As United Nations troops come under fire, the European Union looks poised to send another peacekeeping force to the Democratic Republic of Congo.
The EU may be ready to send another force to the troubled eastern provinces of the Democratic Republic of Congo, amid renewed unrest in the region. Last week fighting broke out in Bukavu, on the Congolese-Rwandan border, with rebels seizing the town from U.N. and government control. Across the country, people protested against the U.N.'s inability to defend the town and protect its residents. On Sunday, the organization announced it would be evacuating all non-essential staff in the country after two South African U.N. peacekeepers were killed. Unable to stop what it describes as "atrocities and human rights violations," the U.N. says their resources are limited and expectations of what they can do should not be too high.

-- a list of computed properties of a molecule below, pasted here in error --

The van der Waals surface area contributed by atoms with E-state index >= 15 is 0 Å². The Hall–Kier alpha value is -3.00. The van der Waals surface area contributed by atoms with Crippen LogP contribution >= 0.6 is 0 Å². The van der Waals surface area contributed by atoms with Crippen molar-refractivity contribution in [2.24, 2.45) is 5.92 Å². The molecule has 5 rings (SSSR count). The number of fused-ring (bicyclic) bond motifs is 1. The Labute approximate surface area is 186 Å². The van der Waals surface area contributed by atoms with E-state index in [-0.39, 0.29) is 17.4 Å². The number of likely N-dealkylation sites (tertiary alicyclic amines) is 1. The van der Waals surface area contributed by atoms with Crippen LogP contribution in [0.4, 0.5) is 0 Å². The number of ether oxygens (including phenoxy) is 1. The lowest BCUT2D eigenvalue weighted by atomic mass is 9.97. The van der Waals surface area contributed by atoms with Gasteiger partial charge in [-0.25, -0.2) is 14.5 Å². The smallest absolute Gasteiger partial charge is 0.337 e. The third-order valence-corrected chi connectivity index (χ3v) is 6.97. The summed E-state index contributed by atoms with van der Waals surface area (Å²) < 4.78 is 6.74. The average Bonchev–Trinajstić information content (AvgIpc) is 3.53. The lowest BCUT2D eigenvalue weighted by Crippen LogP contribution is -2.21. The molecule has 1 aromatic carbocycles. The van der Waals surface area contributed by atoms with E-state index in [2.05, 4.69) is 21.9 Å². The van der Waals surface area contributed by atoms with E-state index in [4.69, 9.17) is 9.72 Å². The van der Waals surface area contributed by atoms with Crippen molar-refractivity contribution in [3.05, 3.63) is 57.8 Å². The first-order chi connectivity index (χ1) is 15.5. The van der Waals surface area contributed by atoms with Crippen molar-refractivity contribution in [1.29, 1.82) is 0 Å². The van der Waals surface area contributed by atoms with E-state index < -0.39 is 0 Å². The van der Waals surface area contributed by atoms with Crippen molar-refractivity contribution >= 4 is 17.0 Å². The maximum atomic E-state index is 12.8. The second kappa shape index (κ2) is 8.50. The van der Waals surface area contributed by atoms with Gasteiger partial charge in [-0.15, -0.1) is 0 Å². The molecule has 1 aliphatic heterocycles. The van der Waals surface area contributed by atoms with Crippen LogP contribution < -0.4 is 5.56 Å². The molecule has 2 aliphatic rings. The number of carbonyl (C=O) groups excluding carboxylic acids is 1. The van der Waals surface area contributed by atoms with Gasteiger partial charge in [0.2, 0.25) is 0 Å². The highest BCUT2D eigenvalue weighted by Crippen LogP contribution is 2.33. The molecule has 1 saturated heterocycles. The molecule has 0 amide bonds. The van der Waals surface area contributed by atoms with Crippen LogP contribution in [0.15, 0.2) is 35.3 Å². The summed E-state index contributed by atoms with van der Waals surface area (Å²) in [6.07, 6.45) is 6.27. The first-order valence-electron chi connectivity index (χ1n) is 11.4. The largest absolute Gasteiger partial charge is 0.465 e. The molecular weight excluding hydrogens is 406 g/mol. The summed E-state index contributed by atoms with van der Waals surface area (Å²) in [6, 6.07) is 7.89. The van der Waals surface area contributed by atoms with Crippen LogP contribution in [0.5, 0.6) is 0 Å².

During a visit to Kinshasa, Belgian Foreign Minister Louis Michel indicated that the EU may be ready to step in. EU governments are "in agreement on the principle of deployment" he said. EU foreign ministers are expected to discuss the matter on Monday when they meet in Luxembourg. Last year, the EU sent a contingent of 1,100 troops to the town of Bunia, some 400 kilometers north of Bukavu. The two regions have been embroiled in bitter fighting which often involves foreign troops or militia backed by neighboring countries such as Rwanda. (EUobserver.com)